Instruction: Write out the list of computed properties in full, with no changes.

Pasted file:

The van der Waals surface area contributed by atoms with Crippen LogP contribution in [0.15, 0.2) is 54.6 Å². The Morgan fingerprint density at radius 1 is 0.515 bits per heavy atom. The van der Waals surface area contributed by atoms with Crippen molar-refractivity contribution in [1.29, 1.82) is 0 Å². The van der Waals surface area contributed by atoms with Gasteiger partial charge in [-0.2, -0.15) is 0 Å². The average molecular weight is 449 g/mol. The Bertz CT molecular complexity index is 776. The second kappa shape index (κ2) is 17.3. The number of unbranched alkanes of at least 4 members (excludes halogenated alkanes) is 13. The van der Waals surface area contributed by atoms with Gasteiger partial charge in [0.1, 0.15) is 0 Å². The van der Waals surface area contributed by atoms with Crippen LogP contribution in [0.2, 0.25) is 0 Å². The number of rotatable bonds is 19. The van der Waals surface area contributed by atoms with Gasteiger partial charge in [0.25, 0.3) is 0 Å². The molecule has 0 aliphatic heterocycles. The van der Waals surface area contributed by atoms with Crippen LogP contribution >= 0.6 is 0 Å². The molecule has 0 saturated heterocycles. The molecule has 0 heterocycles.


The van der Waals surface area contributed by atoms with Crippen LogP contribution in [0.15, 0.2) is 54.6 Å². The Morgan fingerprint density at radius 1 is 0.515 bits per heavy atom. The van der Waals surface area contributed by atoms with Crippen molar-refractivity contribution in [1.29, 1.82) is 0 Å². The van der Waals surface area contributed by atoms with Gasteiger partial charge in [-0.2, -0.15) is 0 Å². The average molecular weight is 449 g/mol. The Bertz CT molecular complexity index is 776. The second kappa shape index (κ2) is 17.3. The number of unbranched alkanes of at least 4 members (excludes halogenated alkanes) is 13. The van der Waals surface area contributed by atoms with Gasteiger partial charge in [0.1, 0.15) is 0 Å². The van der Waals surface area contributed by atoms with Crippen LogP contribution in [0.2, 0.25) is 0 Å². The number of rotatable bonds is 19. The van der Waals surface area contributed by atoms with Gasteiger partial charge in [0.25, 0.3) is 0 Å². The molecule has 0 aliphatic heterocycles. The van der Waals surface area contributed by atoms with Crippen LogP contribution >= 0.6 is 0 Å². The molecule has 0 saturated heterocycles. The molecule has 0 heterocycles.